Rugby World Cup 2011
Public embrace All Blacks
Ali Williams signing a few autographs (AFP)
Auckland - New Zealand lock Ali Williams is getting free breakfasts at his local cafe, while loose forward Kieran Read is getting shivers down his spine, such is the fervour of the New Zealand public ahead of the Rugby World Cup final against France on Sunday.
Since winning the inaugural title in 1987, the All Blacks have repeatedly failed to live up to their favourites tag at the World Cup.
Instead, they have returned home with the prospect of "four more years" of anguish ahead of them - as Australia scrumhalf George Gregan pointed out after the Wallabies knocked them out of the semi-finals in 2003.
Richie McCaw's team, however, have beaten both France and bitter rivals Australia already in this tournament on home soil - the teams they lost to in four of the six previous editions - to make their third final as they seek a second Webb Ellis Cup.
Having already beaten France 37-17 in pool play, the New Zealand public, dubbed the "Stadium of Four Million" by organisers, feel a quiet confidence heading into Sunday's final, said Williams and Read.
"I don't think you can put it into words to be honest. I've never seen the country like this," Williams told reporters on Wednesday.
"I was there in 1995 with the vibe with the America's Cup and that was just phenomenal," added the lock, referring to New Zealand's 'Black Magic' winning yachting's pre-eminent prize.
"This is another world, you know.
"I haven't had to pay for one breakfast in my local cafe yet. The flags on the cars, the excitement of the people getting into it.
"They haven't really focused on the result; they've focused on the whole event. For Kiwis that's pretty special."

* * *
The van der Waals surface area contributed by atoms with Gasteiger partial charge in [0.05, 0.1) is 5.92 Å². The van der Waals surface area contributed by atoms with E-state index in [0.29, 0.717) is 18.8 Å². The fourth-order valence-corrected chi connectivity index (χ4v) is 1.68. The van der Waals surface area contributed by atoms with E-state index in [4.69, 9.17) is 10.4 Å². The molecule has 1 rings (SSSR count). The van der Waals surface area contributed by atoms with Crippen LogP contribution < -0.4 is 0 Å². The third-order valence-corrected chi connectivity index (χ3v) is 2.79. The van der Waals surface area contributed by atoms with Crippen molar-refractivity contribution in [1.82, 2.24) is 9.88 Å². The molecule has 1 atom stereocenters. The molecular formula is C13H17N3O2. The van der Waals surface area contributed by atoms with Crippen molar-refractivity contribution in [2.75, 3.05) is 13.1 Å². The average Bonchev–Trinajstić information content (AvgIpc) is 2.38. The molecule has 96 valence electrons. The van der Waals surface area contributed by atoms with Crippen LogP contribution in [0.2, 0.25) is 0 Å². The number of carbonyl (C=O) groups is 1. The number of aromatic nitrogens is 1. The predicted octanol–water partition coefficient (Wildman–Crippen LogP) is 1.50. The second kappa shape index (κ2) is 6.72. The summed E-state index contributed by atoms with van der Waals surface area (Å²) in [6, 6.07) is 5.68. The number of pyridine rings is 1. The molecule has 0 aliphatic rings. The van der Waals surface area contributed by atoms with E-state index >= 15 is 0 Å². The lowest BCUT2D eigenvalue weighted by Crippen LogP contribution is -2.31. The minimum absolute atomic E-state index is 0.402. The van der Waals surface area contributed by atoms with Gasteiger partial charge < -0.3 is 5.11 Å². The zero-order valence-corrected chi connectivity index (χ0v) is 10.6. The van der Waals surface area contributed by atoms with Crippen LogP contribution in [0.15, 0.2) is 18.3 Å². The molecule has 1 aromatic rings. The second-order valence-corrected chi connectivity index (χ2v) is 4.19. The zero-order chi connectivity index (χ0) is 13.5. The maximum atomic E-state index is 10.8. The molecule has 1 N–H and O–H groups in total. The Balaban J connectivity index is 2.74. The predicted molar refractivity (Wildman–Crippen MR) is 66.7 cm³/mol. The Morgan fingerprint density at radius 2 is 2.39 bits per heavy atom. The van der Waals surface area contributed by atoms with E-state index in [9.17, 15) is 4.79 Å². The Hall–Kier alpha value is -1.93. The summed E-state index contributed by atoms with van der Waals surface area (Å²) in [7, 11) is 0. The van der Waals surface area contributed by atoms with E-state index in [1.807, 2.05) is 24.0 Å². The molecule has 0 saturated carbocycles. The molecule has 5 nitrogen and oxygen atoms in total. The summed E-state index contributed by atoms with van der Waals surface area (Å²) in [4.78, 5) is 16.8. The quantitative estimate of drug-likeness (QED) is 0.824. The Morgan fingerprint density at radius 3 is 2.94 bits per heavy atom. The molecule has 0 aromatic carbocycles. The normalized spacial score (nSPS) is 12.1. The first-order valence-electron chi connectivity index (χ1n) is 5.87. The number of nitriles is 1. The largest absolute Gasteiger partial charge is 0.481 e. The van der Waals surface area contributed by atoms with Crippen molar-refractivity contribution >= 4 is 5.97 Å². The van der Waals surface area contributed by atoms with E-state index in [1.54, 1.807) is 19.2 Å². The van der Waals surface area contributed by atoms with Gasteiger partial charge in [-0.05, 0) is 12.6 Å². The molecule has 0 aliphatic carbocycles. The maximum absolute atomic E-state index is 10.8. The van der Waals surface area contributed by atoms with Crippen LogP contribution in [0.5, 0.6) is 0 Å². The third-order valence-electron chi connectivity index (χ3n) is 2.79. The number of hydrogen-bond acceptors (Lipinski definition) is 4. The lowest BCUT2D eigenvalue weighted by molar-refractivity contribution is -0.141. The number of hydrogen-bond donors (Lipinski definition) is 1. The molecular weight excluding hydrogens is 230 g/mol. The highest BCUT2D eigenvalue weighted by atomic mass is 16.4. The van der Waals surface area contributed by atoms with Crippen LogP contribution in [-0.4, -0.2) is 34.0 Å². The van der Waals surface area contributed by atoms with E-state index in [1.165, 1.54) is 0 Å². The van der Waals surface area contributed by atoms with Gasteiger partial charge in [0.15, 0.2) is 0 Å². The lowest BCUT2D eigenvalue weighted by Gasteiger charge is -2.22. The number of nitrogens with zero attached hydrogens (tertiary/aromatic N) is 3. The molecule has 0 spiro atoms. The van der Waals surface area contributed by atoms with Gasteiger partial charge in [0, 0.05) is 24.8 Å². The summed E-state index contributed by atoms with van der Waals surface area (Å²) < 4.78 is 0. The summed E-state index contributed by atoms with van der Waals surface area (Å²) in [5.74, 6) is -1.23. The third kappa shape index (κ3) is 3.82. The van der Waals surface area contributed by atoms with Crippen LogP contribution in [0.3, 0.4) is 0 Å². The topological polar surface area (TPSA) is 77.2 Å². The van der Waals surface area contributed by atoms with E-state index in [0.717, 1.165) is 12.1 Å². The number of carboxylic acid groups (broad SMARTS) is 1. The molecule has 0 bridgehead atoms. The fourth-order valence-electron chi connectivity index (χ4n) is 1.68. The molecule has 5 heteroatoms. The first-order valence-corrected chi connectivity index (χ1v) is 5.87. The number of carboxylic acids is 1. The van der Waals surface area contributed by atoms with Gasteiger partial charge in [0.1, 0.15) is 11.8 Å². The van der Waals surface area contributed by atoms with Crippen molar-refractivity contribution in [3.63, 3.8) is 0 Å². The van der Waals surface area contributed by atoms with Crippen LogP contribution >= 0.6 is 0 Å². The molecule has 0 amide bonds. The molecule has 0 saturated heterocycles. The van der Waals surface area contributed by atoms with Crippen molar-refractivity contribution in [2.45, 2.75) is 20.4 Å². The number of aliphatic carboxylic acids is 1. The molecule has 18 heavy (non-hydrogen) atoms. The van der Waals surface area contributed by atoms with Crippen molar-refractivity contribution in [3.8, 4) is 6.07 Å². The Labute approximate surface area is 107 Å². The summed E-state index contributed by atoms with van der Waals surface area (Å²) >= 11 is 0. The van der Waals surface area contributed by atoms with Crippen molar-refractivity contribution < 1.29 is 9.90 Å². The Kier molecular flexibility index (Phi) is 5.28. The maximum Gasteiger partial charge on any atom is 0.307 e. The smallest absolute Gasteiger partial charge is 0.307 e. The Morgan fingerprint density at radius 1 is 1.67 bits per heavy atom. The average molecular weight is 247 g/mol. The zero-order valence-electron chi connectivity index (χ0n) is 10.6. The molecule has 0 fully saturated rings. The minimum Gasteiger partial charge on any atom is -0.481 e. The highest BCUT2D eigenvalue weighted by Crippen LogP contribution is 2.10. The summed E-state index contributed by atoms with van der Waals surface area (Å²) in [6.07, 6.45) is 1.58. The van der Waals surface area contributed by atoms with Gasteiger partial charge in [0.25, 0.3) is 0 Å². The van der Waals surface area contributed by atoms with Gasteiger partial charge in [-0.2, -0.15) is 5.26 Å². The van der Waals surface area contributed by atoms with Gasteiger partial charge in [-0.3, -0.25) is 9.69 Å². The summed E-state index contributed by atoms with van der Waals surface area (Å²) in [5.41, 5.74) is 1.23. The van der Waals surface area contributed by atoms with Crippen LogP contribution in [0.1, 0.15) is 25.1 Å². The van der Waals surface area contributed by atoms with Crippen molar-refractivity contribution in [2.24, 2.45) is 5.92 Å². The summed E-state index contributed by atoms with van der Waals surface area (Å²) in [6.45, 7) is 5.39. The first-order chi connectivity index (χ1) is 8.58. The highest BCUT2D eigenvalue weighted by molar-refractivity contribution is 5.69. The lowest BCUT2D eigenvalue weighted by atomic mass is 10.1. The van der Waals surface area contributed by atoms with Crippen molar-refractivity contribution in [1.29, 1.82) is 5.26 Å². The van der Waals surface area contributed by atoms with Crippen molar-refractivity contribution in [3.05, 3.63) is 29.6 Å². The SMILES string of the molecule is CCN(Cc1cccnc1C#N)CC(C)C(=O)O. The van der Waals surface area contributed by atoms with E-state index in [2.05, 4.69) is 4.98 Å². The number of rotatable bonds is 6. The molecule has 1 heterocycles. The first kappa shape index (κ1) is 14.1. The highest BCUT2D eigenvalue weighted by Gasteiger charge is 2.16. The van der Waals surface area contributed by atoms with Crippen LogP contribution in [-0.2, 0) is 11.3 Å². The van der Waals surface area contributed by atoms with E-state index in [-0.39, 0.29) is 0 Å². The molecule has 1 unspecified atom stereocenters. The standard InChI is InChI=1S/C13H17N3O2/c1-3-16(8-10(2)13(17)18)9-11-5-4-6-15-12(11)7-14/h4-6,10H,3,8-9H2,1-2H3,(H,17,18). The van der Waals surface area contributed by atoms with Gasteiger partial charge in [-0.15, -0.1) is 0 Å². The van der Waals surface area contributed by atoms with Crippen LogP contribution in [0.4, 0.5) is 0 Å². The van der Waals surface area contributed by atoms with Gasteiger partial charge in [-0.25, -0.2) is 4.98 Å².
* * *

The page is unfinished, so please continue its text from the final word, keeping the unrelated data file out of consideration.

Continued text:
New Zealand crowds have traditionally been stoic during rugby Tests, rarely raising their blood pressure enough to launch into anything but a chant of "Black! Black! Black!" that dies as quickly as it starts.
Against Australia at Eden Park last Sunday, however, and perhaps emboldened by the passion engendered by visiting Irish, Argentine and Welsh fans, they kept up a sustained cacophony throughout the match, which Williams said the team had noticed and tried to live up to.
"When people are roaring like that, you don't miss a tackle. You have that extra centimetre in your stride," the 72-Test veteran added.
"It was mind-blowing the noise that was generated, and the reality is that it does things for you when you're playing that you can't explain.
"The excitement levels get to us and the realisation that we don't want to let anyone down."
"I can't say enough of that atmosphere at the weekend is the best there has ever been."
No 8 Read, who missed the early part of the tournament through injury, had also had noticed the changed attitude from the rugby-mad New Zealand public.
"It's just been unbelievable how much support they have shown to us and the whole tournament," Read said.
"It's just been great they're right in behind us and we're doing what we can.
"Driving to the ground last Sunday (in the team bus) the amount of people cheering you on sends shivers down your spine."* RWC final odds on BET.CO.ZA: New Zealand vs France